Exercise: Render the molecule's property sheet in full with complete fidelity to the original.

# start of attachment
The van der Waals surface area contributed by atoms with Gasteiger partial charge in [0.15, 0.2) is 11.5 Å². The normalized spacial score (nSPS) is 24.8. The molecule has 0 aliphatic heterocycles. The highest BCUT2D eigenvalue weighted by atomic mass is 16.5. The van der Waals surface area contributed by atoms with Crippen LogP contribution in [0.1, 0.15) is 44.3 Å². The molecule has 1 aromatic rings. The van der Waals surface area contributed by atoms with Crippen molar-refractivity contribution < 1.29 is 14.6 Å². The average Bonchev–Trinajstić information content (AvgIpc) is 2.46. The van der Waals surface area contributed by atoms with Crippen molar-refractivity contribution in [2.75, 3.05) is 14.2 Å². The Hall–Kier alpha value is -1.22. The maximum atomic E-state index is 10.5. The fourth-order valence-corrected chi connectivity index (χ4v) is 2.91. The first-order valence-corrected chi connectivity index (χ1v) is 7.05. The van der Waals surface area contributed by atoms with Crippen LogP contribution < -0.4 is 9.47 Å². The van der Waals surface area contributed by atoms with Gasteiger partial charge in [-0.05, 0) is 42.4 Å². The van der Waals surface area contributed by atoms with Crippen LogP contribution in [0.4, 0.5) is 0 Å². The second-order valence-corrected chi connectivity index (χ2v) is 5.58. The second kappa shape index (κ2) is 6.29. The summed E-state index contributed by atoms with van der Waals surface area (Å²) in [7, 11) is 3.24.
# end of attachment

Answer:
The van der Waals surface area contributed by atoms with Gasteiger partial charge in [0.15, 0.2) is 11.5 Å². The normalized spacial score (nSPS) is 24.8. The molecule has 0 aliphatic heterocycles. The highest BCUT2D eigenvalue weighted by atomic mass is 16.5. The van der Waals surface area contributed by atoms with Crippen LogP contribution in [0.1, 0.15) is 44.3 Å². The molecule has 1 aromatic rings. The van der Waals surface area contributed by atoms with Crippen molar-refractivity contribution < 1.29 is 14.6 Å². The average Bonchev–Trinajstić information content (AvgIpc) is 2.46. The van der Waals surface area contributed by atoms with Crippen molar-refractivity contribution in [2.75, 3.05) is 14.2 Å². The Hall–Kier alpha value is -1.22. The maximum atomic E-state index is 10.5. The fourth-order valence-corrected chi connectivity index (χ4v) is 2.91. The first-order valence-corrected chi connectivity index (χ1v) is 7.05. The van der Waals surface area contributed by atoms with Crippen LogP contribution < -0.4 is 9.47 Å². The van der Waals surface area contributed by atoms with Gasteiger partial charge in [-0.05, 0) is 42.4 Å². The van der Waals surface area contributed by atoms with Crippen LogP contribution in [0.4, 0.5) is 0 Å². The second-order valence-corrected chi connectivity index (χ2v) is 5.58. The second kappa shape index (κ2) is 6.29. The summed E-state index contributed by atoms with van der Waals surface area (Å²) in [7, 11) is 3.24.